You may use whatever organizing principle you think will be compelling to volunteers when establishing Expeditions. A few obvious ways to circumscribe Expeditions use geography (e.g., specimens from a local state park), taxonomy (e.g., all monarch butterfly specimens), collection (e.g., specimens from Florida State University's Robert K. Godfrey Herbarium), collector (e.g., specimens collected by your great aunt Sophia, the famous naturalist), management category (e.g., invasive organisms), or some combination of these. As the community gains more experience with the circumscription of Expeditions it should be possible to establish best practice recommendations. For now, we encourage you to ask yourself "how can I make the digitization most appealing to volunteers?" as you weigh alternative ways to circumscribe specimens into Expeditions.
BIOSPEX currently limits Expeditions to 5000 Subjects. For most purposes, a Subject corresponds to a specimen if there is a single specimen in each image. We do this for two reasons. First, introduction of each Expedition to the world represents an opportunity to generate more buzz for your Project and the crowdsourcing platform that you are using, and it means more opportunities to celebrate Expedition completions. Second, it gives the crowdsourcing platforms a bit finer control over the timing of release of new Expeditions so as not to overwhelm volunteer communities. If you have 5200 Subjects that fit the criteria that you established for an Expedition, split them into two 2600-Subject Expeditions and append the Expedition titles with "I" and "II".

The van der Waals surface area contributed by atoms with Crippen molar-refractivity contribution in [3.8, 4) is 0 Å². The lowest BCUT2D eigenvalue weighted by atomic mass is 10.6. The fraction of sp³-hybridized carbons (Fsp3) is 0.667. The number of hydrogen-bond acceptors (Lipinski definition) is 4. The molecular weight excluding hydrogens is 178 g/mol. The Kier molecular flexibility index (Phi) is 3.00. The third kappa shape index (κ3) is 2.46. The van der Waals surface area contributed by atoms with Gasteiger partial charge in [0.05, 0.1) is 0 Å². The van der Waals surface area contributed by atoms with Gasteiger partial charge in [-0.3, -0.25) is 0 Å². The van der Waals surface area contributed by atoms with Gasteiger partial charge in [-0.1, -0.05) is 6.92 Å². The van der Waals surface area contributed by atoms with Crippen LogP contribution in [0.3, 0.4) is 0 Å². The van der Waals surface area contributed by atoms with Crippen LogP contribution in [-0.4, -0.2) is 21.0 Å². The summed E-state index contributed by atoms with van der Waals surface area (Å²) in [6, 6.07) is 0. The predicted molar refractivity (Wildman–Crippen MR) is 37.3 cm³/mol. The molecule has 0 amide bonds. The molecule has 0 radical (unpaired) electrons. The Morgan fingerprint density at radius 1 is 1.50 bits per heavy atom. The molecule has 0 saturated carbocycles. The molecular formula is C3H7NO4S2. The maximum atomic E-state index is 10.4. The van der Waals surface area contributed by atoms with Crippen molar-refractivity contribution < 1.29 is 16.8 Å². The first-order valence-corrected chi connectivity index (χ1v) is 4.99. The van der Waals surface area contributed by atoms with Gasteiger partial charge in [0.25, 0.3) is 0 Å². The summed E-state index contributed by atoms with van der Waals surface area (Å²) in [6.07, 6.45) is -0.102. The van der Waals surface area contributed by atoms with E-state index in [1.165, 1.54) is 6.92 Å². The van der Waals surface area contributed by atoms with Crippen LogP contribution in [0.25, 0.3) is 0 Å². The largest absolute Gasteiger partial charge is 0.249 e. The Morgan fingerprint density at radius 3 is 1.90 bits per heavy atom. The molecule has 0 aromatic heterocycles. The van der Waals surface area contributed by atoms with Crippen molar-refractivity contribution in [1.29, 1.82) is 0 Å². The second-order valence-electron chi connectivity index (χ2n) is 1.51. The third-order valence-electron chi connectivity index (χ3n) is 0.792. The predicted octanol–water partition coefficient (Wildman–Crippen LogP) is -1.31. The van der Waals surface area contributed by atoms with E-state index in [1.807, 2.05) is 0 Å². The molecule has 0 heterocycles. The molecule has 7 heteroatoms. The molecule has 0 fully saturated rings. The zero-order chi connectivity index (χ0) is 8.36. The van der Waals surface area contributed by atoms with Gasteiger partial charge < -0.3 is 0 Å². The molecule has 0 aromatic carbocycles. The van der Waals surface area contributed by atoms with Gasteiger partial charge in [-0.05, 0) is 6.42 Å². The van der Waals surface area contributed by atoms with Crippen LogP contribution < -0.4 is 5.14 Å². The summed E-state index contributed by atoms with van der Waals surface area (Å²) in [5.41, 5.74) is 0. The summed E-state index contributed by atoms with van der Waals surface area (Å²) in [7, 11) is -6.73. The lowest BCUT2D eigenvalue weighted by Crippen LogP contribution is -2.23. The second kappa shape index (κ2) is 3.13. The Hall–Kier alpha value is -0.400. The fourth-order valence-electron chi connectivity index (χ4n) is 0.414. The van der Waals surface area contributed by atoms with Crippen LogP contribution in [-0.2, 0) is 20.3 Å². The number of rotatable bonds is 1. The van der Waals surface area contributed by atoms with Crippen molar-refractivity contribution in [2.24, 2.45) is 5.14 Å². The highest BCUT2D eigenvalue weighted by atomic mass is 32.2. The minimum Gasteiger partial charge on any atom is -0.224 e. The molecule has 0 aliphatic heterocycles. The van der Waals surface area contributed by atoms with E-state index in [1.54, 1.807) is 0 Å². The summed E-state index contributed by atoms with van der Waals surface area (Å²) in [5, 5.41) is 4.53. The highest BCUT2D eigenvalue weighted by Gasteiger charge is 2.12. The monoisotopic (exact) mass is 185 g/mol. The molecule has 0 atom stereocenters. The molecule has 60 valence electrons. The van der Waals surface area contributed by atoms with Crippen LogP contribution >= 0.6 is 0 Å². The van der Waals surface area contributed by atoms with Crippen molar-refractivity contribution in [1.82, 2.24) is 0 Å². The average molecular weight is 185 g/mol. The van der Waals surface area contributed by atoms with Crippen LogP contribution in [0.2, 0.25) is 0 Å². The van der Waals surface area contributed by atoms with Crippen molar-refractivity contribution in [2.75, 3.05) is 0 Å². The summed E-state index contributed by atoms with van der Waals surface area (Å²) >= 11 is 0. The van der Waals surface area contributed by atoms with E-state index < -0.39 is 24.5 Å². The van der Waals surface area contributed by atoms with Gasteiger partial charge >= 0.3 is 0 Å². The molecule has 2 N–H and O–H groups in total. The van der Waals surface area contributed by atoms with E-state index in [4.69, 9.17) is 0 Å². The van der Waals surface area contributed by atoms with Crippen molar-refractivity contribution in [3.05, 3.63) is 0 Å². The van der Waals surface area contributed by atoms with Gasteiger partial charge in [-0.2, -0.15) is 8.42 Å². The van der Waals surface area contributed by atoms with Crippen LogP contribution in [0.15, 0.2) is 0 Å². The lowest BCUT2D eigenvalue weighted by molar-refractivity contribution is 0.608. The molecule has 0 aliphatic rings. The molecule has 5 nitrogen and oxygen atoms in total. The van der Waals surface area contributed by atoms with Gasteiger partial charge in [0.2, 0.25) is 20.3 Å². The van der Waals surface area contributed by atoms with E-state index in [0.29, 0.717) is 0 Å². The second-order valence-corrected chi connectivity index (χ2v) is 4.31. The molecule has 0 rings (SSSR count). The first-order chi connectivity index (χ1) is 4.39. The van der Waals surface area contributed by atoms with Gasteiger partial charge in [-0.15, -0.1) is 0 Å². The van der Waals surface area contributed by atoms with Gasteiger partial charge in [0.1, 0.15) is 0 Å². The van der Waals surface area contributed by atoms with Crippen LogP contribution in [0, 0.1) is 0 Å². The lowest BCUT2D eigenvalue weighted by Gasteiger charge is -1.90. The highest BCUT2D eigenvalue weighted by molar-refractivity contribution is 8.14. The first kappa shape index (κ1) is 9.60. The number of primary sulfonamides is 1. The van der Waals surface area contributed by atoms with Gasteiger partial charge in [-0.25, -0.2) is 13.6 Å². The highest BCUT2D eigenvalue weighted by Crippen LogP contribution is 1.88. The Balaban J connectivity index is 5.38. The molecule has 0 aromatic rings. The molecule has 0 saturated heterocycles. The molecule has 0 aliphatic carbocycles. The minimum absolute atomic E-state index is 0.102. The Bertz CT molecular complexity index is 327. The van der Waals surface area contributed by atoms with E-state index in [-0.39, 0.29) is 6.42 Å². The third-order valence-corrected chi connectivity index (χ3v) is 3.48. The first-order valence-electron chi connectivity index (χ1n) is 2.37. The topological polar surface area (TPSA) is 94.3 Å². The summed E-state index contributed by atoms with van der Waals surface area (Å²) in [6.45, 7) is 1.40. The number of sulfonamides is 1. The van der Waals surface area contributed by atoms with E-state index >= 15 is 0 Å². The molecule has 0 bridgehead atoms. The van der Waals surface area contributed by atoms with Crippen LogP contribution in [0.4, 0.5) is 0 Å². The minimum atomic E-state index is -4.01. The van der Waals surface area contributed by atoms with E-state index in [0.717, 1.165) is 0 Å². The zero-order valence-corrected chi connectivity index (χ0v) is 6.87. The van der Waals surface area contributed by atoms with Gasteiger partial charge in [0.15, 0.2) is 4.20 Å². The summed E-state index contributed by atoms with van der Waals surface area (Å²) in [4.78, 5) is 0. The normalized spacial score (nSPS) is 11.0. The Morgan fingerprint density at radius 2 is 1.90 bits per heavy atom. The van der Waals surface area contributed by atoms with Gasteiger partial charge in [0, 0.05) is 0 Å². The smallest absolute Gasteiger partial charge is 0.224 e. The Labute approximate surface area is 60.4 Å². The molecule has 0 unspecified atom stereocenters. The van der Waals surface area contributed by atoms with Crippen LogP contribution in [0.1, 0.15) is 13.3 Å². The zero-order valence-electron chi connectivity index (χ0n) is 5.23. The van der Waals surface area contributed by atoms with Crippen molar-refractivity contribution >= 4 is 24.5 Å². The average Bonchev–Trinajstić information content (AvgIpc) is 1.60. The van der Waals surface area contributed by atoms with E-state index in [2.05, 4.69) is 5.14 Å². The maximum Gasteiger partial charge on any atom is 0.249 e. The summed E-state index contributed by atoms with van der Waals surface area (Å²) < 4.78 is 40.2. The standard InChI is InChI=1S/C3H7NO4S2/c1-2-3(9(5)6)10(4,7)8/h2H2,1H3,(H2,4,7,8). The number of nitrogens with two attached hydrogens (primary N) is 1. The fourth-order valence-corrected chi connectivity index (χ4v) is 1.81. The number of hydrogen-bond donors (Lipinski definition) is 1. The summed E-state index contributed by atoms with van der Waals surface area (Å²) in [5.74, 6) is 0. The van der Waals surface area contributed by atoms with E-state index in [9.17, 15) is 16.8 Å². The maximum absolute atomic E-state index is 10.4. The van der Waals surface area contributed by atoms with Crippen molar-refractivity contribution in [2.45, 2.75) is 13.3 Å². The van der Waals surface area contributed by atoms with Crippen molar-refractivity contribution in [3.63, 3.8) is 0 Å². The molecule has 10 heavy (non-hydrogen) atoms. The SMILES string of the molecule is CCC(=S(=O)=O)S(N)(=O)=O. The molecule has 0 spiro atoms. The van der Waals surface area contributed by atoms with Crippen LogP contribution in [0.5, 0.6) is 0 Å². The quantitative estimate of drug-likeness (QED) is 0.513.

Once Subjects have been uploaded to a Project, Group members can explore the specimen set using a workbook-like interface that permits a user to sort columns, create filters, and view Subject images.
In our experience, there are several ways you can increase awareness of, and participation in, your Expedition. (1) Create an informative Project page on BIOSPEX; (2) Advertise at the go-to sites for learning about citizen science projects (e.g., scistarter.org); (3) Invite volunteers using your social media accounts (e.g., Twitter and Facebook) and relevant hashtags; and (4) Host a digitization party focused on your Expedition. For help planning the last, visit WeDigBio's Resources pages. An additional strategy can involve partnering with educators to bring the activity into the classroom.